Between the river and the edge of the paved path grasses, trees and flowers grew abundantly, drooping a little as if worn out from the effort of going to seed.  Large green banana plants loomed over the path, while the more lowly but more vivid higan-bana (literally “equinox flower” but called “cluster amaryllis” in English according to our translation staff) bloomed amid the overgrown grass.

Going around a bend in the river we came upon a rustic tea hut, a perfect setting as my companion pointed out for writing a Tree article while looking out over the river and enjoying the autumn foliage.

Perhaps I'll come back in a month or two when it is cooler and those maple leaves have turned red.

There was an odd sensation here of being in two places at once.  On the left was wilderness, the river and the grasses going to seed.  On the right side of the path, however, were the back yards of homes that lined the road running parallel to the river above us.  These homes were built on the sides of the hill and could be reached by long steep pathways or stone stairways.  As we passed by these narrow passageways, we could look up and catch a glimpse of the road above.

The view on the right side of the path was quite different from the view on the left.  Here were the back yards of the homes, overflowing with flowers and bushes and assorted garden decor and gardening tools.  At another bend in the path, about halfway between Sawai and Mitake, we came upon a conveniently located public restroom.

I bought some myoga (Japanese ginger) and dokudami tea leaves here at this wayside vegetable stand.  The leaves of the dokudami (translated in our office dictionary as “a foul-smelling perennial plant of the family Saururaceae”) make a mild-tasting herbal tea with detox properties.  Also on offer was some plum vinegar, but I passed on that.

A bit further on we found signs advertising a restaurant and a coffee shop.  We followed the signs up a steep stone staircase toward the street in search of coffee.  We passed through a patio-like area set out with chairs strung in brightly colored strings, as if a large spider had attempted to spin her web here.

This turned out to be part of the "Ome Art Jam."

Moving onward and upward, we came to a hut with its doors wide-open to the public.  A helpful young woman at the entrance explained that the restaurant at the top of the stairs served traditional Japanese fare, probably not coffee, so we abandoned our climb, and instead accepted her invitation to view the art on exhibit inside.  We removed our shoes at the entrance, ascended onto the tatami floor, and in our sock feet walked around admiring the several paintings in the room.  These too were part of “Ome Art Jam,” an exhibition sponsored by the Ome Art Museum at various locations in the Ome and Mitake area, featuring the work of local artists, and promoting the idea that the area with its abundant water and greenery is especially conducive to the production of art works.  [This exhibit lasts until October 11.  For more information, visit (only in Japanese).]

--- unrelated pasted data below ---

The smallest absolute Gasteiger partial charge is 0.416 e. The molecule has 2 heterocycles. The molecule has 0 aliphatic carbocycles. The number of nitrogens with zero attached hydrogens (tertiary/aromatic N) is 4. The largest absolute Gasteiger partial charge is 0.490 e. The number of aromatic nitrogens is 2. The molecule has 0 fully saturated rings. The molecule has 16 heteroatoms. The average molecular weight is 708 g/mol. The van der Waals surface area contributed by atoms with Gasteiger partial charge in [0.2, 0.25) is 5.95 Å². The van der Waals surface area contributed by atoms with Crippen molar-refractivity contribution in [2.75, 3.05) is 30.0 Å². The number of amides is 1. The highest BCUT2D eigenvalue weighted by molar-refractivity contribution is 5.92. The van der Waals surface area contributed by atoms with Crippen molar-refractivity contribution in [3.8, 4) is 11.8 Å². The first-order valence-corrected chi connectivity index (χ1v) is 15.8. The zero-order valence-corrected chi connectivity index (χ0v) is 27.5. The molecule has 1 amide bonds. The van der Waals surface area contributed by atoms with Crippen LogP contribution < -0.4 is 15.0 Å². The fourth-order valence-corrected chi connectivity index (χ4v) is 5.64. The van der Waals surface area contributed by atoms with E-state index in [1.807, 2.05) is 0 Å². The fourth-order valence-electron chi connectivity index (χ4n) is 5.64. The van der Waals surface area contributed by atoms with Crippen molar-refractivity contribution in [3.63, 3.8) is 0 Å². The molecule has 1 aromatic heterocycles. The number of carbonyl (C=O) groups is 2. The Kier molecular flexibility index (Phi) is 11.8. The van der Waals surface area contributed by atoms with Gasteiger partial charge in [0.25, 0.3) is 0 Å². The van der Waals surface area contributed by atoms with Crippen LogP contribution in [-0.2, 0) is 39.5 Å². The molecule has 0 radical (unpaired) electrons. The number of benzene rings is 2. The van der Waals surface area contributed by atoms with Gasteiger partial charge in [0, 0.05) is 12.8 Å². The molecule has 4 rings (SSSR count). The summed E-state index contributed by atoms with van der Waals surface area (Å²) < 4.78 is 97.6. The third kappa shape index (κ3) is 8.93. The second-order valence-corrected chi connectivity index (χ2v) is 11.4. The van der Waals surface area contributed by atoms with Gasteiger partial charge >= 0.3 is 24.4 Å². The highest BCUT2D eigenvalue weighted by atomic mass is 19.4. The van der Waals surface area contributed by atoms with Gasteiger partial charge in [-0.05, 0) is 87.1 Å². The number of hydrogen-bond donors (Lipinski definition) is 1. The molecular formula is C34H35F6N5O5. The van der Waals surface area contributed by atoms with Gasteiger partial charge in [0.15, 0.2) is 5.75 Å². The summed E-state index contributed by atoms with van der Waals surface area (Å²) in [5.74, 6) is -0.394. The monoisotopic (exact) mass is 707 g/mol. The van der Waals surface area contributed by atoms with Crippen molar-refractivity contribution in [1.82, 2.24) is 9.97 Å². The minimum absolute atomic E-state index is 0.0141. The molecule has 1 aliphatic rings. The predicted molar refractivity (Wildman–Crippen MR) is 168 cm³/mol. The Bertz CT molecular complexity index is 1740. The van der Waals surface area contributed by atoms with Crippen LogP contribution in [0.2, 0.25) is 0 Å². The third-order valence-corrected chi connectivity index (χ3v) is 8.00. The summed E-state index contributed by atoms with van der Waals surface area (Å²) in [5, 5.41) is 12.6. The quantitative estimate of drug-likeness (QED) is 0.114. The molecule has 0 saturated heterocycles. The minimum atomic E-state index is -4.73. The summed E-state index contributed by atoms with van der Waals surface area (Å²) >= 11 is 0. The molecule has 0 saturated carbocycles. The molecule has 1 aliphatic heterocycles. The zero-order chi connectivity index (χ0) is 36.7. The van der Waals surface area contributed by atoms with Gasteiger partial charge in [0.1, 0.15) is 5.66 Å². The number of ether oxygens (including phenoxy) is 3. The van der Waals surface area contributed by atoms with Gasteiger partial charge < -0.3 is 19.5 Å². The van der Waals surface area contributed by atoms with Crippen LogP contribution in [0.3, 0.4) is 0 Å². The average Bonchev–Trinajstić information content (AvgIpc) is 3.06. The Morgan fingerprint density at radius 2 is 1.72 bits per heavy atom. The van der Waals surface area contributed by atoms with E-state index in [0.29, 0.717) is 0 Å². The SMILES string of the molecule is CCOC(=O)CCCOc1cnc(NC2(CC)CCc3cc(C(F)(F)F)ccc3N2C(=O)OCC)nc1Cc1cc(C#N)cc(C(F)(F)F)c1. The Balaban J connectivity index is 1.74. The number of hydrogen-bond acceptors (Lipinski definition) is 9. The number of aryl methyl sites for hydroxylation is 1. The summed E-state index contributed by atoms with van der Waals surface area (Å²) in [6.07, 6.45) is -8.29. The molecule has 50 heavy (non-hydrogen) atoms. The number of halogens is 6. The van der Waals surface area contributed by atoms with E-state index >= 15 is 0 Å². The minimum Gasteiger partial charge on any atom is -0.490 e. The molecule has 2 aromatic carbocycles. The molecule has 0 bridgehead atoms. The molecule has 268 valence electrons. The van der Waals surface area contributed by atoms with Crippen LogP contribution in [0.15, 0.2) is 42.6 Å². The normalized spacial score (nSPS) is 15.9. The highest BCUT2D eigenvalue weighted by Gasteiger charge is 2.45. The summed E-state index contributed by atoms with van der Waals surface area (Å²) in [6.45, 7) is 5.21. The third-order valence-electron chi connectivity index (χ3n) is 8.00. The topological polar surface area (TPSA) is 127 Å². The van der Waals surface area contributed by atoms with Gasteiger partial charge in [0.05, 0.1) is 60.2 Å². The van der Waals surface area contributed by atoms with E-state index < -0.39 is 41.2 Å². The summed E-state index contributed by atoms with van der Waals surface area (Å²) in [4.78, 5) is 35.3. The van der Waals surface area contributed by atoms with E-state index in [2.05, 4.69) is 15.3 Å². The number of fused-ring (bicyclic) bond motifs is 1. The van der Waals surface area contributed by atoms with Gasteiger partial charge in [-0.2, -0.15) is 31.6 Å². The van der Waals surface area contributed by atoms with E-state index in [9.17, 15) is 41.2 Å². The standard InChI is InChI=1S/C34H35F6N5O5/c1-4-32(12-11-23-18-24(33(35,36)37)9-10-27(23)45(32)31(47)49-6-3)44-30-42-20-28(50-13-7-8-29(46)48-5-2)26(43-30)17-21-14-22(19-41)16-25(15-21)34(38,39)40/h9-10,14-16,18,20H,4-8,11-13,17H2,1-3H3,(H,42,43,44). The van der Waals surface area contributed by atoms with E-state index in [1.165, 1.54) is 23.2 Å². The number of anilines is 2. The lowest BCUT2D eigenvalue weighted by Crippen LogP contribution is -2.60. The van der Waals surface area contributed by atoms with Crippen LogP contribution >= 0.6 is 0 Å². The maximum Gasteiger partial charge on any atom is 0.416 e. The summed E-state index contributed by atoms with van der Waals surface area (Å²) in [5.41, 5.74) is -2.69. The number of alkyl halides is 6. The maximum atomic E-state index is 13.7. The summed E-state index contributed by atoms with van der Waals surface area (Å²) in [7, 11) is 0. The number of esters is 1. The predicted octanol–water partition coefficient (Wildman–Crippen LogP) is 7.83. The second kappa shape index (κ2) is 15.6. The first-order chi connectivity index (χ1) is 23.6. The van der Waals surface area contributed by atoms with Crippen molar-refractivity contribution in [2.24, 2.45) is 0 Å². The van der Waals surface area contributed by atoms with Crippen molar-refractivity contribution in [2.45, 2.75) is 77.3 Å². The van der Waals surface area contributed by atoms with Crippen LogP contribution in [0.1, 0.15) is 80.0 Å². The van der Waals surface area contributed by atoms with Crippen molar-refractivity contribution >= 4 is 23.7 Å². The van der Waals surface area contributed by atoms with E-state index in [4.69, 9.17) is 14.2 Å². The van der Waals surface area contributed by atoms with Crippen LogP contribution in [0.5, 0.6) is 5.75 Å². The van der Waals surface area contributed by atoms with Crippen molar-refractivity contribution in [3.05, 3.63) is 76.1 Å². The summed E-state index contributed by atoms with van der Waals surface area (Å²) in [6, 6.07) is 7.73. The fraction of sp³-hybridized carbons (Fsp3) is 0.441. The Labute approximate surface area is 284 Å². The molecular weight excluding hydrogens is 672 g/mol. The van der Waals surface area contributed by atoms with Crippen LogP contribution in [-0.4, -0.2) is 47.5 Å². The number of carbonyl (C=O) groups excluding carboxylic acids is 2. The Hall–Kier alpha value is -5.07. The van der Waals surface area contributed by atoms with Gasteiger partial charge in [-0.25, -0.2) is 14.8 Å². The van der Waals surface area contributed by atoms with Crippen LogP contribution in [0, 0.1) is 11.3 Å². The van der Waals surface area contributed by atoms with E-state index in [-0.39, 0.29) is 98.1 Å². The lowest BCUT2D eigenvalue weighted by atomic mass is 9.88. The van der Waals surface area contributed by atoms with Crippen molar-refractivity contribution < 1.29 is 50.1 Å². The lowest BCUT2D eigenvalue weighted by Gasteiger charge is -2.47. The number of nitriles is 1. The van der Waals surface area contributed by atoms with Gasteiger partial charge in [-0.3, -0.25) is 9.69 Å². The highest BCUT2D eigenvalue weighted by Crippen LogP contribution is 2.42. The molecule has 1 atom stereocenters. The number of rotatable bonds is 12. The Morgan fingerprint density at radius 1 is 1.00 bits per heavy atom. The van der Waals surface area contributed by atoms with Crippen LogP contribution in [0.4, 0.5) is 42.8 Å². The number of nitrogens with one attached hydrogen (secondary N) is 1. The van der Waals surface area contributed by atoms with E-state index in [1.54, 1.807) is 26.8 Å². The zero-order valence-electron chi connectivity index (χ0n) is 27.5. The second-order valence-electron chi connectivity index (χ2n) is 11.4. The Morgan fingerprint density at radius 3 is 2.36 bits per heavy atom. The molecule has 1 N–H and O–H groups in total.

We descended again to the footpath where immediately next door we found Twinkle Refreshment Parlor.  In front of an old gate signs advertised everything from beer and soba to coffee and shaved ice.  We passed through the navy blue noren and entered a compound of elderly buildings of faded beauty set in a garden full of artefacts:  large blue and white porcelain hibachi, gaudy guardian lion-dogs, statuary both European and Buddhist.  All the buildings appeared to be open for inspection, but we chose the pavilion just past the gate with its open windows overlooking the river, and ordered our coffee.

another type of hibachi

[Twinkle is open from March through November, 11 AM to 4 PM; closed on Wednesdays and in inclement weather.]

Continuing our walk, we eventually came to another public restroom, near a bridge spanning the river. The wide stone staircase beside it led back up to the road.  When we reached the top, huffing and puffing, we walked down the road to the left and found Mitake Station on our right.

Mitake Station ticket gates

For anyone looking for something more ambitious than this riverside stroll, you can take a bus from the station part-way up Mt. Mitake and hike up to the summit.  But for those who prefer a more leisurely route offering both the wonders of nature and cultural amenities like art exhibits, coffee houses and restrooms, the walk from Sawai to Mitake is highly recommended.